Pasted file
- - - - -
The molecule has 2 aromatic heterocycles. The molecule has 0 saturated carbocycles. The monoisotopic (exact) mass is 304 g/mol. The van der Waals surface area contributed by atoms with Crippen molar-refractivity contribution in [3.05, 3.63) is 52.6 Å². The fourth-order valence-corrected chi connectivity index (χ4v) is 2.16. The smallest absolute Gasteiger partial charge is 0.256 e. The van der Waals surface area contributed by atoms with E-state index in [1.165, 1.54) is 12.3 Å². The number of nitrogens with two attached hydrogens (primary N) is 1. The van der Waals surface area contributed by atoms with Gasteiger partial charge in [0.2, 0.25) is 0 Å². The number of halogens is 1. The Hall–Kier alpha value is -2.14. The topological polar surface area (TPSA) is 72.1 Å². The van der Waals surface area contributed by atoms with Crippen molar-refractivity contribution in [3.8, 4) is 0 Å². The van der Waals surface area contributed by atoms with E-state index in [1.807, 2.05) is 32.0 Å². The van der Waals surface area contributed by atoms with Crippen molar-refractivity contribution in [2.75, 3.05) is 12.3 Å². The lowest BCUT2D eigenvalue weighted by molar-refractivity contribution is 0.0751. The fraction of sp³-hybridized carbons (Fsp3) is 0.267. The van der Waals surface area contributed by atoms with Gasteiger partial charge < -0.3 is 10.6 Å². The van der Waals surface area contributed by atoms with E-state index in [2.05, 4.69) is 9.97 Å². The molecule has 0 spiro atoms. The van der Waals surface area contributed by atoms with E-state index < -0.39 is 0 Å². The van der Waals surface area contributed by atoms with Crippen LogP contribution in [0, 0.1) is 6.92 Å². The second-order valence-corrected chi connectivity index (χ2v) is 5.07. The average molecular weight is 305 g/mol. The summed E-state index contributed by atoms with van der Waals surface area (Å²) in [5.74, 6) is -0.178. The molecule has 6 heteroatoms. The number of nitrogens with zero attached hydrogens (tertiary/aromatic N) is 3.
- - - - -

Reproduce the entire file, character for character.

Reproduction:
The molecule has 2 aromatic heterocycles. The molecule has 0 saturated carbocycles. The monoisotopic (exact) mass is 304 g/mol. The van der Waals surface area contributed by atoms with Crippen molar-refractivity contribution in [3.05, 3.63) is 52.6 Å². The fourth-order valence-corrected chi connectivity index (χ4v) is 2.16. The smallest absolute Gasteiger partial charge is 0.256 e. The van der Waals surface area contributed by atoms with E-state index in [1.165, 1.54) is 12.3 Å². The number of nitrogens with two attached hydrogens (primary N) is 1. The van der Waals surface area contributed by atoms with Gasteiger partial charge in [0.2, 0.25) is 0 Å². The number of halogens is 1. The Hall–Kier alpha value is -2.14. The topological polar surface area (TPSA) is 72.1 Å². The van der Waals surface area contributed by atoms with Crippen molar-refractivity contribution in [3.8, 4) is 0 Å². The van der Waals surface area contributed by atoms with E-state index in [1.807, 2.05) is 32.0 Å². The van der Waals surface area contributed by atoms with Crippen molar-refractivity contribution in [2.75, 3.05) is 12.3 Å². The lowest BCUT2D eigenvalue weighted by molar-refractivity contribution is 0.0751. The fraction of sp³-hybridized carbons (Fsp3) is 0.267. The van der Waals surface area contributed by atoms with Gasteiger partial charge < -0.3 is 10.6 Å². The van der Waals surface area contributed by atoms with E-state index in [2.05, 4.69) is 9.97 Å². The molecule has 0 spiro atoms. The van der Waals surface area contributed by atoms with E-state index < -0.39 is 0 Å². The van der Waals surface area contributed by atoms with Crippen LogP contribution in [0, 0.1) is 6.92 Å². The second-order valence-corrected chi connectivity index (χ2v) is 5.07. The average molecular weight is 305 g/mol. The summed E-state index contributed by atoms with van der Waals surface area (Å²) in [5.74, 6) is -0.178. The molecule has 6 heteroatoms. The number of nitrogens with zero attached hydrogens (tertiary/aromatic N) is 3.